Liftoff of H-IIB Flight 2
|Manufacturer||Mitsubishi Heavy Industries|
|Country of origin||Japan|
|Payload to LEO||19,000 kg|
|Launch sites||LA-Y, Tanegashima|
|First flight||10 September 2009|
|Notable payloads||H-II Transfer Vehicle|
|Boosters (Stage 0) - SRB-A3|
|No. boosters||4 Solid|
|Specific impulse||283.6 seconds (2.781 km/s)|
|Specific impulse||440 seconds (4.3 km/s)|
|Burn time||352 seconds|
|Thrust||137 kN (30,798 lbf)|
|Specific impulse||448 seconds (4.39 km/s)|
|Burn time||499 seconds|
H-IIB (H2B) is an expendable launch system used to launch H-II Transfer Vehicles (HTV, or Kounotori) towards the International Space Station. H-IIB rockets are liquid-fuelled with solid-fuel strap-on boosters and are launched from the Tanegashima Space Center in Japan. Mitsubishi and JAXA have been primarily responsible for design, manufacture, and operation of H-IIB.
H-IIB is able to carry a payload of up to 8,000 kg to GTO, compared with the payload of 4,000-6,000 kg for the H-IIA. Its performance to LEO is sufficient for the HTV (16,500 kg). The first H-IIB was launched in September 2009.
The H-IIB launch vehicle is a launch vehicle developed jointly by JAXA and Mitsubishi Heavy Industries to launch the H-II Transfer Vehicle. The H-IIB was designed to adopt methods and components that have already been verified by flights on the H-IIA, so that manufacturing the new launch vehicle would be more cost-effective, with less risk, in a shorter period of time. JAXA was in charge of preliminary design, readiness of the ground facility, and the development of new technologies for the H-IIB, in which the private sector has limited competencies, while the Mitsubishi Heavy Industries is responsible for manufacturing. JAXA successfully conducted eight firing tests of the new cluster design with the simulated first-stage propulsion system, called Battleship Firing Tests, since March 2008, at MHI's Tashiro Test Facility in Odate, Akita Prefecture.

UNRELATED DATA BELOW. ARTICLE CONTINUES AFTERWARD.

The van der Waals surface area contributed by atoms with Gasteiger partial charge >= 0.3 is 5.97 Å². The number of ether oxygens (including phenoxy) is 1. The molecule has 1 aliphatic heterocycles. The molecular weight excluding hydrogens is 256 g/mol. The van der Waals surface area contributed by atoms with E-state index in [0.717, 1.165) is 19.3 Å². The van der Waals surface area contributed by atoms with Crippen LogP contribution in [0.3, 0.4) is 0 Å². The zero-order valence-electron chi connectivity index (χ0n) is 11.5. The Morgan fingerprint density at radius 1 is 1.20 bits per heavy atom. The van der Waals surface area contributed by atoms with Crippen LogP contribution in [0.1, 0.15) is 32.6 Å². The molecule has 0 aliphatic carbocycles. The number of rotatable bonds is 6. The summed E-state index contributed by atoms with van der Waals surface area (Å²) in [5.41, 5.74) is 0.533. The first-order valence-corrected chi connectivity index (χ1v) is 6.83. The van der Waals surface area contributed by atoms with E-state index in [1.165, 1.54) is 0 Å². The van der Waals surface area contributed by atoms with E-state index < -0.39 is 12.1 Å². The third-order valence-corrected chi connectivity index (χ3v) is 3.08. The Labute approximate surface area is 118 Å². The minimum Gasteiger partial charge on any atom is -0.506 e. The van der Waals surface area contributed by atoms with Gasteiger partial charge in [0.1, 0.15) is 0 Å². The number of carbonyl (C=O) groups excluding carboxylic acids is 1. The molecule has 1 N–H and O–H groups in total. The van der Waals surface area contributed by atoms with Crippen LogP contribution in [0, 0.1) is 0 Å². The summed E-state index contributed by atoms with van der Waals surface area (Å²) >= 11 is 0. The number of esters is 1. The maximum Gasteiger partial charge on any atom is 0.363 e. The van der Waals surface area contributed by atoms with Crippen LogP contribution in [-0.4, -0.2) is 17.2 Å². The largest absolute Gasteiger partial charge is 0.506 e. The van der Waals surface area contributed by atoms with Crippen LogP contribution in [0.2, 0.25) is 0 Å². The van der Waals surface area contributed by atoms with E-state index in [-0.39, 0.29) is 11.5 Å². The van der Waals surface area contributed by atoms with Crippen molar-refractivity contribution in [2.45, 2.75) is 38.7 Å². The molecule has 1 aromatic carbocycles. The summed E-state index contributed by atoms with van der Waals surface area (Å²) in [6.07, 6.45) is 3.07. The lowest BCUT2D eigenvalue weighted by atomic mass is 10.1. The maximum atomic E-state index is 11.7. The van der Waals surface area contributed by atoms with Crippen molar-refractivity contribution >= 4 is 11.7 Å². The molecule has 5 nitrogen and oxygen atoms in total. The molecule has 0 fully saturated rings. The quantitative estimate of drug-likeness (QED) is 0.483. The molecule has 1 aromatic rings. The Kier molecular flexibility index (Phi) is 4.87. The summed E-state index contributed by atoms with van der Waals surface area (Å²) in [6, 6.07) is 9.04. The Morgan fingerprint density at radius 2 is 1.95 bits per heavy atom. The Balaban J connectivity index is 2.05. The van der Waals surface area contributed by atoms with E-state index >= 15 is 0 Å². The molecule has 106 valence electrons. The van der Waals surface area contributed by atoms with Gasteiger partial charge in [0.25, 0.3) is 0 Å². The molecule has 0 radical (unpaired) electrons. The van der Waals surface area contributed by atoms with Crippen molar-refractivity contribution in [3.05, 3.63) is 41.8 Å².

Before launch, two Captive Firing Tests were conducted on the H-IIB. The first test, which consisted of firing the first stage for ten seconds, was originally scheduled to occur at 02:30 GMT on 27 March 2009, however it was cancelled after the launch pad's coolant system failed to activate. This was later discovered to have been due to a manual supply valve not being open. The test was rescheduled for 1 April, but then postponed again due to a leak in a pipe associated with the launch facility's fire suppression system. The test was rescheduled for 2 April, when it was successfully conducted at 05:00 GMT. Following this, the second test, which involved a 150 second burn of the first stage, was scheduled for 20 April. This was successfully conducted at 04:00 GMT on 22 April, following a two day delay due to unfavourable weather conditions. A ground test, using a battleship mockup of the rocket was subsequently conducted on 11 July.
The development program of the H-IIB cost around 27 billion yen.
The H-IIB launch vehicle is a two-stage rocket. The first stage uses liquid oxygen and liquid hydrogen as propellants and has four strap-on solid rocket boosters (SRB-A3) powered by polybutadiene. The first stage is powered by two LE-7A engines, instead of one for the H-IIA. It has four SRB-As attached to the body, while the standard version of H-IIA has two SRB-As. In addition, the first-stage body of the H-IIB is 5.2m in diameter compared with 4m for the H-IIA. The total length of the first stage is extended by 1m from that of H-IIA. As a result the H-IIB first stage holds 70% more propellant than that of the H-IIA. The second stage is powered by a single LE-5B engine.
|Flight #||Variant||Date of Launch (UTC)||Launch Location||Payload||Result||Remarks|
|1||H-IIB||September 10, 2009
|LA-Y, Tanegashima||HTV-1||Success||First flight of H-IIB|
|2||H-IIB||January 22, 2011
|3||H-IIB||July 21, 2012
|LA-Y, Tanegashima|| HTV-3
|Success||*1CubeSats carried aboard HTV,on 4 October 2012 deployed from the ISS|
|4||H-IIB||August 3, 2013
|LA-Y, Tanegashima|| HTV-4
|Success||*2CubeSats carried aboard HTV for deployment from the ISS|
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